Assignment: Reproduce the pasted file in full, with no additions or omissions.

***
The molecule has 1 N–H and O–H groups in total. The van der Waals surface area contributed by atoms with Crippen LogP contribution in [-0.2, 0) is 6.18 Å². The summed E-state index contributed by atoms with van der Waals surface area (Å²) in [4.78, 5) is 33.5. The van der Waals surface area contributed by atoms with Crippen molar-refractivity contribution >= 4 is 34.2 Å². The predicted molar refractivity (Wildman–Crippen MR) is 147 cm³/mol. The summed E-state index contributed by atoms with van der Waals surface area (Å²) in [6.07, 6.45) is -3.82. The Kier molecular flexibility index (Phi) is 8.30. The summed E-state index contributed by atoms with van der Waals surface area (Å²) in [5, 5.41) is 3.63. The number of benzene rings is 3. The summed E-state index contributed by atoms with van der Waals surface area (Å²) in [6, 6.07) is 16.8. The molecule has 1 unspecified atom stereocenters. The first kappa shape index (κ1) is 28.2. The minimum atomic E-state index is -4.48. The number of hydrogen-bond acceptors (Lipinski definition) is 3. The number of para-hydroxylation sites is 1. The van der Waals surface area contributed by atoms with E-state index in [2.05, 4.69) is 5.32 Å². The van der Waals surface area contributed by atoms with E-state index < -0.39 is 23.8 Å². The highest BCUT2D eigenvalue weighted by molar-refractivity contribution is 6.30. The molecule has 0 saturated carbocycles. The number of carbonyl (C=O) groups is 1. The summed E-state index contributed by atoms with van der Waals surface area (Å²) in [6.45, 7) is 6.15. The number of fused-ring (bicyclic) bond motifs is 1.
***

The molecule has 1 N–H and O–H groups in total. The van der Waals surface area contributed by atoms with Crippen LogP contribution in [-0.2, 0) is 6.18 Å². The summed E-state index contributed by atoms with van der Waals surface area (Å²) in [4.78, 5) is 33.5. The van der Waals surface area contributed by atoms with Crippen molar-refractivity contribution >= 4 is 34.2 Å². The predicted molar refractivity (Wildman–Crippen MR) is 147 cm³/mol. The summed E-state index contributed by atoms with van der Waals surface area (Å²) in [6.07, 6.45) is -3.82. The Kier molecular flexibility index (Phi) is 8.30. The summed E-state index contributed by atoms with van der Waals surface area (Å²) in [5, 5.41) is 3.63. The number of benzene rings is 3. The summed E-state index contributed by atoms with van der Waals surface area (Å²) in [6, 6.07) is 16.8. The molecule has 1 unspecified atom stereocenters. The first kappa shape index (κ1) is 28.2. The minimum atomic E-state index is -4.48. The number of hydrogen-bond acceptors (Lipinski definition) is 3. The number of para-hydroxylation sites is 1. The van der Waals surface area contributed by atoms with E-state index in [2.05, 4.69) is 5.32 Å². The van der Waals surface area contributed by atoms with E-state index < -0.39 is 23.8 Å². The highest BCUT2D eigenvalue weighted by molar-refractivity contribution is 6.30. The molecule has 0 saturated carbocycles. The number of carbonyl (C=O) groups is 1. The summed E-state index contributed by atoms with van der Waals surface area (Å²) in [6.45, 7) is 6.15. The number of fused-ring (bicyclic) bond motifs is 1.